The World Anti-Doping Agency (WADA) was created to address the protracted doping crisis of the 1990s. Its chances of success seemed low. But it soon began to command the respect of its stakeholders, initially by formulating standards that made sense. As governments and sports foundations began to accept the standards, they also legitimated the Agency. As the Agency gained in stature, it could enlarge its role in the global fight against doping. The enlarged role translated into visible successes, which further strengthened its reputation. Quite incredibly, the WADA managed to become an undisputed authority in the international field of sports. Its role in other sports organizations became entrenched, which further helped the standards to take root.
Pattern 2: Institution-Building Leadership
Institutionalization does not just happen; virtuous cycles do not simply materialize. This prompts the question if and to what extent the actions of leaders matter when it comes to the institutionalization process. The chapters in this book do not give rise to a new or definite take on this critical question. But they certainly provide powerful illustrations of leaders forging practices, crafting norms and protecting the identity and integrity of their organizations—and they show that this can be done in different leadership configurations and employing different leadership styles. Let’s look at some examples to illustrate this variety:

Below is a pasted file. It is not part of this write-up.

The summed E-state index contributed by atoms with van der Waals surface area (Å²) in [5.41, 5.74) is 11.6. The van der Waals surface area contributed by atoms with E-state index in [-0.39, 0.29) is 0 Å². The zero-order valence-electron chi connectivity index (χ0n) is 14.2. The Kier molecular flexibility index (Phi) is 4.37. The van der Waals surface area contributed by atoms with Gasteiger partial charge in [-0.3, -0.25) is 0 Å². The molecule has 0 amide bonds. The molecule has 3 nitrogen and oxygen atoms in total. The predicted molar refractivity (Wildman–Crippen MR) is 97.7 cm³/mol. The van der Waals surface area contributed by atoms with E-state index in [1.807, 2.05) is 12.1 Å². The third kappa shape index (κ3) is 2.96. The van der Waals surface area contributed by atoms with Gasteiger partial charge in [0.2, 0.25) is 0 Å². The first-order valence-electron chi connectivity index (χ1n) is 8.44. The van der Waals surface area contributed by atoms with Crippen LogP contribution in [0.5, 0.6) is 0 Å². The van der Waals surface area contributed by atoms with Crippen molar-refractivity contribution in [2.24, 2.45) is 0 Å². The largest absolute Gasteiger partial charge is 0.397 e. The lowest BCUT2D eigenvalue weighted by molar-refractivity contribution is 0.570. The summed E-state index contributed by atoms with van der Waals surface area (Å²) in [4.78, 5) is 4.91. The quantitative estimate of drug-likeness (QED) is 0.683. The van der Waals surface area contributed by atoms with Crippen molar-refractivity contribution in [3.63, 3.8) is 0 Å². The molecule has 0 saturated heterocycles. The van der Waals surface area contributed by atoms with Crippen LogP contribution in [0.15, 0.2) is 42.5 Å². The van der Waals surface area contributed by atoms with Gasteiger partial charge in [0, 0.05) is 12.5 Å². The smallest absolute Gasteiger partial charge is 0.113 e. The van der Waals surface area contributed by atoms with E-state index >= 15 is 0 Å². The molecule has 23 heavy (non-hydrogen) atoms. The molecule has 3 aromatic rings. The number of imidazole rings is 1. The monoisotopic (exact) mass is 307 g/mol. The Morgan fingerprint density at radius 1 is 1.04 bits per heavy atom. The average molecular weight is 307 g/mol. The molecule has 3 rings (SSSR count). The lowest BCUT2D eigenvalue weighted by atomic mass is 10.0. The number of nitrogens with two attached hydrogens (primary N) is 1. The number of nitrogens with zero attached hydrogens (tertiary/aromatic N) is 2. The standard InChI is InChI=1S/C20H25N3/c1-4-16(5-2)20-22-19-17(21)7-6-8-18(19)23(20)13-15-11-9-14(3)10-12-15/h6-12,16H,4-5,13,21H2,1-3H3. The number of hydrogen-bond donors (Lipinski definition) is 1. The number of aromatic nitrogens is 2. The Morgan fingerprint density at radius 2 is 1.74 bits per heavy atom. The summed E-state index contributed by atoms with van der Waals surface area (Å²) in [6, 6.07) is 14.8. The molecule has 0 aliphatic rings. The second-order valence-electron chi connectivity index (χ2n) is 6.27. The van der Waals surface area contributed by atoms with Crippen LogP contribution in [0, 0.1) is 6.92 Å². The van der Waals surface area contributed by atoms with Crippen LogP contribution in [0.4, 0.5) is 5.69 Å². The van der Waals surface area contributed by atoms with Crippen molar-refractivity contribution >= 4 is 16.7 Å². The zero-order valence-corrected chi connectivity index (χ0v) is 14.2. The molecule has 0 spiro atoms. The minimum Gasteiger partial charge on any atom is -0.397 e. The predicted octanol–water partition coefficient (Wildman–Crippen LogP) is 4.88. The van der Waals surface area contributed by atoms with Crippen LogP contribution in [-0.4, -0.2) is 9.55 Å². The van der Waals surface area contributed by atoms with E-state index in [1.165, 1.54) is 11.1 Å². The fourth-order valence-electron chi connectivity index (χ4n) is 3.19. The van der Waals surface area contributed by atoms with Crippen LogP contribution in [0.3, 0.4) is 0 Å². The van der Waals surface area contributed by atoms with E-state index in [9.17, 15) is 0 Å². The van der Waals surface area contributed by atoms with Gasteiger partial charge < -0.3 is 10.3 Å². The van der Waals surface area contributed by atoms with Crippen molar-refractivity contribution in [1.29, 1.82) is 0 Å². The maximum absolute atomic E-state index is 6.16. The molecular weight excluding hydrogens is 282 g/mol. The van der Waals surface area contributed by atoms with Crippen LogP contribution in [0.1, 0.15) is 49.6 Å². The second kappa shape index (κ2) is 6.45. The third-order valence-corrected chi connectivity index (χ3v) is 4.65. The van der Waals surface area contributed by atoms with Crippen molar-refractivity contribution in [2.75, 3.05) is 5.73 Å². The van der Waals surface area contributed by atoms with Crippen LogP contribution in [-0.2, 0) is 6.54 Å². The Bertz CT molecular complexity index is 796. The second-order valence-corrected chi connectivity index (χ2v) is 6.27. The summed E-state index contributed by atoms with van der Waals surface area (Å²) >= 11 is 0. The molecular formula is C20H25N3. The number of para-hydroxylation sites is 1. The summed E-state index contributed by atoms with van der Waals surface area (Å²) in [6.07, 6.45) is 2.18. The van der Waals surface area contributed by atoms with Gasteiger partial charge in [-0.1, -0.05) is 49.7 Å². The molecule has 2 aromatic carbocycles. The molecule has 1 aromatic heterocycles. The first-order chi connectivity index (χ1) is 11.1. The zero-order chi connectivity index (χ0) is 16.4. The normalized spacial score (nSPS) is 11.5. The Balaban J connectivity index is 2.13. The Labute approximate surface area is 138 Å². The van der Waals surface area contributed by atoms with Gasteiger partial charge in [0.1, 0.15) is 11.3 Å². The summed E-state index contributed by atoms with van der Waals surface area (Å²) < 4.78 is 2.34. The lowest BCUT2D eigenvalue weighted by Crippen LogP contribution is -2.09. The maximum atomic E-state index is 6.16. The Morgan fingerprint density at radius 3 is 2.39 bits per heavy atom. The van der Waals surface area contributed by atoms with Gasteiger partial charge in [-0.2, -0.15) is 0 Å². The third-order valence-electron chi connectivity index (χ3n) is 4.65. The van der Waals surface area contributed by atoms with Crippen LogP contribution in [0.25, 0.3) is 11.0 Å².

The institutional history of the Amsterdam Concertgebouw Orchestra cannot be written without recognizing its early and long-serving conductor Willem Mengelberg. He was the archetypical institution builder, translating the aspirations of the founding regents into an ambitious and appealing musical vision for the orchestra. Mengelberg then translated this vision into an unprecedented and uncompromising regime of excellence that produced both classical and contemporary symphonic music, while building an international audience. By placing his orchestra squarely on the map, Mengelberg forged a broader authorizing environment for his orchestra, extending well beyond the original group of regents.